Consider this: Concussions as we know them involve a hit that rattles a part of the brain involved in language processing or motor skills. Hits to the forehead that might be every bit as damaging hide their nefarious effects in the frontal lobe, a part of the brain primarily involved in visual memory, planning and cognition, rather than motor or sensory function, and thus not taxed by sideline concussion exams. Indeed, it's possible that all along, while brain trauma questions have focused on concussions, the real damage is being inflicted by minor impacts that chip away at the brain. A 2009 study by researchers including Ann McKee, the Boston University neurologist who has autopsied the damaged brains of deceased former NFL players, noted that long-term brain deterioration did not strictly correspond to the history of concussions.
Randall Benson, a neurologist at Wayne State in Detroit who has studied former NFL players suffering from cognitive impairment and depression, says that some of them never suffered a concussion. Benson thinks the Purdue researchers may have taken a real-time snapshot of the early stages of the corrosive creep that wears away the frontal lobe, a part of the brain involved in navigating social situations. Too much erosion and victims reach a breaking point—like former Steelers offensive lineman Terry Long, who died in 2005 from drinking antifreeze. "It's an insidious progression," Benson says, "and it's not obvious when you talk to [players]." Benson has seen MRIs that show the brain drifting in the head with a movement as routine as a twisting of the neck. "It would defy the laws of physics if the brain didn't have a shearing injury when you stick your face into a 275-pound defensive lineman," he says.
But what if it doesn't take a 275-pound lineman? What if it takes only a 190-pound Brandon Stumph, the likes of whom many of the 1.1 million high school football players will encounter regularly on the field? Or what if it doesn't take even that? What if it just takes a one-pound soccer ball? In a 2003 study from the Florida Institute of Technology, subjects were briefly shown a design and directed to redraw it. Only one of 12 non-soccer-playing control subjects scored below the normal range, compared with seven of 21 soccer players who had a history of frequent headers. That cohort also scored worse on an IQ test than the control group, and lower than players who did not head the ball as frequently.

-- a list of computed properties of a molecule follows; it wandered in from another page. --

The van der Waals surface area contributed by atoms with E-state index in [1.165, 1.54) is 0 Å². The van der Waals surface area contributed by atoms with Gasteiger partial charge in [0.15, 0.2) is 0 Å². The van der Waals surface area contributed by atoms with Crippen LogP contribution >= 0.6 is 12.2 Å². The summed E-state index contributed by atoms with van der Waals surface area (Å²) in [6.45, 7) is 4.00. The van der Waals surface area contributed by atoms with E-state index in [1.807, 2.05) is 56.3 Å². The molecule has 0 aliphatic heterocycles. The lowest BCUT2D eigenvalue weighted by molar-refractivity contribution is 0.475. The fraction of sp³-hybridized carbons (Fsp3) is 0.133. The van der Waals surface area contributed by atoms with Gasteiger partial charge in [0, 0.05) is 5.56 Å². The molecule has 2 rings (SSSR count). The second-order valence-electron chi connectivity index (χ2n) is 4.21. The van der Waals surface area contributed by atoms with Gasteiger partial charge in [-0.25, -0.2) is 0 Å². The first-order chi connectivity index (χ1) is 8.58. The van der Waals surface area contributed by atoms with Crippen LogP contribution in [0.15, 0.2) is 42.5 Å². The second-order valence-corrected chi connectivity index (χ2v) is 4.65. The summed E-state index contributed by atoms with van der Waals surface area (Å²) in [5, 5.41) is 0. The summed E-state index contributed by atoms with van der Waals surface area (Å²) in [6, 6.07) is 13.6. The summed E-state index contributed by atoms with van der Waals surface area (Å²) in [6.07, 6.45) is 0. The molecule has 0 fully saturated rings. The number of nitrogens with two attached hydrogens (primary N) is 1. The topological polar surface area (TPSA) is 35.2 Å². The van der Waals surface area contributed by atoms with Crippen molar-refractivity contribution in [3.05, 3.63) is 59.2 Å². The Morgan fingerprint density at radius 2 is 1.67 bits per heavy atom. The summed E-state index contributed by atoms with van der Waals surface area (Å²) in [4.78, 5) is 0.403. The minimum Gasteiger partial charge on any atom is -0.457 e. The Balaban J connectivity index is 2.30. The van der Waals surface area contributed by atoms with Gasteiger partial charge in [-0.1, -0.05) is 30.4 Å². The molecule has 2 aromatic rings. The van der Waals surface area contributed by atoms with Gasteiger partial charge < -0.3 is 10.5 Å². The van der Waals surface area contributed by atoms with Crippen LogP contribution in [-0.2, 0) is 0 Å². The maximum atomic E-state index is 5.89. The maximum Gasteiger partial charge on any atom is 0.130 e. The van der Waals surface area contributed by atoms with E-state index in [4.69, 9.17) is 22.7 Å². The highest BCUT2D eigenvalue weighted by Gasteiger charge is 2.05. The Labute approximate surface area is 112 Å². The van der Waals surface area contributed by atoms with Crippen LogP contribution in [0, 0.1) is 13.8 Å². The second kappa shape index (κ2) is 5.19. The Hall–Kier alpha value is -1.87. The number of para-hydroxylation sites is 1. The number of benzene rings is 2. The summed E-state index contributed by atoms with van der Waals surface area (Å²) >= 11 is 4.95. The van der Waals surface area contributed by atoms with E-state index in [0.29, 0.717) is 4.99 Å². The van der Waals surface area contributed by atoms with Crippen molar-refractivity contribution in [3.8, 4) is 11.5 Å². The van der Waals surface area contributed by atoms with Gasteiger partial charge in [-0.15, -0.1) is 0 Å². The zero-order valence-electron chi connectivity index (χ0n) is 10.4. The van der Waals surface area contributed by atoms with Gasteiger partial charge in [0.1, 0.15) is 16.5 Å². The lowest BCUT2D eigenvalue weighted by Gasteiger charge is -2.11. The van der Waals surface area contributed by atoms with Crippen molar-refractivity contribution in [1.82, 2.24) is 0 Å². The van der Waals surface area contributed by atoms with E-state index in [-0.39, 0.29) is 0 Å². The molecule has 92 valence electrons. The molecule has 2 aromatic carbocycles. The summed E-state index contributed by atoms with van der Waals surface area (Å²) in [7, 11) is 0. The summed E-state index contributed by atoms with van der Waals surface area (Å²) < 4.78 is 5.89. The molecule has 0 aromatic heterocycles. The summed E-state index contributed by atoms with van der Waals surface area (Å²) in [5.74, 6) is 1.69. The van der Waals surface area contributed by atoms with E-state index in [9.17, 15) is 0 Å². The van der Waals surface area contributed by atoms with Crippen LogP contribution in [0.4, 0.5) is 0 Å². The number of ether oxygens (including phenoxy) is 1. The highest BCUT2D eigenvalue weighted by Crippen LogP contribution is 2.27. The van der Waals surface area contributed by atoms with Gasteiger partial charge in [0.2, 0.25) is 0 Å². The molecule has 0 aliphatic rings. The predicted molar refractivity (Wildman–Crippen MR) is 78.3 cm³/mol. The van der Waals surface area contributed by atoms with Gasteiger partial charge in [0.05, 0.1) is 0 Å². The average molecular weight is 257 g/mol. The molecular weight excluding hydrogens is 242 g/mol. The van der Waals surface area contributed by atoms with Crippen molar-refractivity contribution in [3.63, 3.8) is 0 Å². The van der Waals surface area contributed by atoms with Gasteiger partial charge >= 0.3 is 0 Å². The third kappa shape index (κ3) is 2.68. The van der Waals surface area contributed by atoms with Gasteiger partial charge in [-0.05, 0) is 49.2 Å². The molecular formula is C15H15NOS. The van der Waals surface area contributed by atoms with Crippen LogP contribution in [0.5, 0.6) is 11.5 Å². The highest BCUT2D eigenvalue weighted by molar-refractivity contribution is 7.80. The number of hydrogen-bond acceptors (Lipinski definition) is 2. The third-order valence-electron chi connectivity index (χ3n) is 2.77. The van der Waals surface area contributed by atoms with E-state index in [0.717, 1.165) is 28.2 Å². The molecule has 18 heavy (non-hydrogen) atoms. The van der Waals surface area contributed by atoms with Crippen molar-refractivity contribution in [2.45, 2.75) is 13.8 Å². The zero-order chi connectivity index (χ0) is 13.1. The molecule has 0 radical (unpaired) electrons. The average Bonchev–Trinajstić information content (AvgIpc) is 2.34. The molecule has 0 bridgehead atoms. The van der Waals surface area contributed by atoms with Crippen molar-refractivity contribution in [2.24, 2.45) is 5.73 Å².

The mounting evidence suggests that some people—perhaps a lot—simply cannot play these games without being damaged, concussion or no concussion. "You can break something by hitting it hard once," says Katie Morigaki, a Purdue graduate assistant athletic trainer who worked on the study, "or you can break it by hitting it softer many times."
AND NOW THE GOOD NEWS. "There are issues we can address without changing football or racking up costs," says Nauman. If it's simply the number of hits that predict whether a player will suffer brain damage, then, like pitch counts, that can be managed. Instead of full-contact practice on Tuesdays and Wednesdays, high schools could take a cue from the pros. "If a school can't afford all this stuff"—like fMRI, which they invariably can't—"if they hit one fewer day a week, they're probably in better shape," Nauman says. Even simpler would be a cultural shift from the head-butt back to the high-five. The Purdue team found the Jefferson players' celebratory helmet-knocks registered 80 to 100 Gs near the frontal lobe.